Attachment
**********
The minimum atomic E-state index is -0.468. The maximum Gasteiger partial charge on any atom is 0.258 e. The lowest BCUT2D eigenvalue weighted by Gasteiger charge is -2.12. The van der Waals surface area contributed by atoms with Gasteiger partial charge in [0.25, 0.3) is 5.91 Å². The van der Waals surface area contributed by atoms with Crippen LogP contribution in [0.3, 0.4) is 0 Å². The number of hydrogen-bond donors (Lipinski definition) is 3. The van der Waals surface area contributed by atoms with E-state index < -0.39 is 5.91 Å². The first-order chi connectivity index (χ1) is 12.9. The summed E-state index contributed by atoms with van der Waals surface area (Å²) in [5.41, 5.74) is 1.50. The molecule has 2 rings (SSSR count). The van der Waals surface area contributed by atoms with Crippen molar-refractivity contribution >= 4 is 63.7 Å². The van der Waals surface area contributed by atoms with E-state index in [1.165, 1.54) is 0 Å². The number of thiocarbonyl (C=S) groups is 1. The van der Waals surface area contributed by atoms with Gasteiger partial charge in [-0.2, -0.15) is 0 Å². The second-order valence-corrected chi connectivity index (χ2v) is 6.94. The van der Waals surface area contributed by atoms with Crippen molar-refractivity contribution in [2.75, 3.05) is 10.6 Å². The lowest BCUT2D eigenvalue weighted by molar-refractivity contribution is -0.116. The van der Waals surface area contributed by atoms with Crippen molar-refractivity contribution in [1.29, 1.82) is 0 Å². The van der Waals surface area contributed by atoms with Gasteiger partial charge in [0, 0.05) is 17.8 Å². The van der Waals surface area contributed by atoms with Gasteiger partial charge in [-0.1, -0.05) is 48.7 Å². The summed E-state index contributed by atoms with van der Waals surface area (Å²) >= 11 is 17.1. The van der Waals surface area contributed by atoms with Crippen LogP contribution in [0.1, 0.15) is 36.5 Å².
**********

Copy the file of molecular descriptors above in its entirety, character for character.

The minimum atomic E-state index is -0.468. The maximum Gasteiger partial charge on any atom is 0.258 e. The lowest BCUT2D eigenvalue weighted by Gasteiger charge is -2.12. The van der Waals surface area contributed by atoms with Gasteiger partial charge in [0.25, 0.3) is 5.91 Å². The van der Waals surface area contributed by atoms with Crippen LogP contribution in [0.3, 0.4) is 0 Å². The number of hydrogen-bond donors (Lipinski definition) is 3. The van der Waals surface area contributed by atoms with E-state index < -0.39 is 5.91 Å². The first-order chi connectivity index (χ1) is 12.9. The summed E-state index contributed by atoms with van der Waals surface area (Å²) in [5.41, 5.74) is 1.50. The molecule has 2 rings (SSSR count). The van der Waals surface area contributed by atoms with Crippen molar-refractivity contribution >= 4 is 63.7 Å². The van der Waals surface area contributed by atoms with E-state index in [1.165, 1.54) is 0 Å². The number of thiocarbonyl (C=S) groups is 1. The van der Waals surface area contributed by atoms with Gasteiger partial charge in [-0.2, -0.15) is 0 Å². The second-order valence-corrected chi connectivity index (χ2v) is 6.94. The van der Waals surface area contributed by atoms with Crippen molar-refractivity contribution in [2.75, 3.05) is 10.6 Å². The lowest BCUT2D eigenvalue weighted by molar-refractivity contribution is -0.116. The van der Waals surface area contributed by atoms with Crippen molar-refractivity contribution in [1.29, 1.82) is 0 Å². The van der Waals surface area contributed by atoms with Gasteiger partial charge in [0, 0.05) is 17.8 Å². The van der Waals surface area contributed by atoms with Gasteiger partial charge in [-0.1, -0.05) is 48.7 Å². The summed E-state index contributed by atoms with van der Waals surface area (Å²) >= 11 is 17.1. The van der Waals surface area contributed by atoms with Crippen LogP contribution in [0.1, 0.15) is 36.5 Å².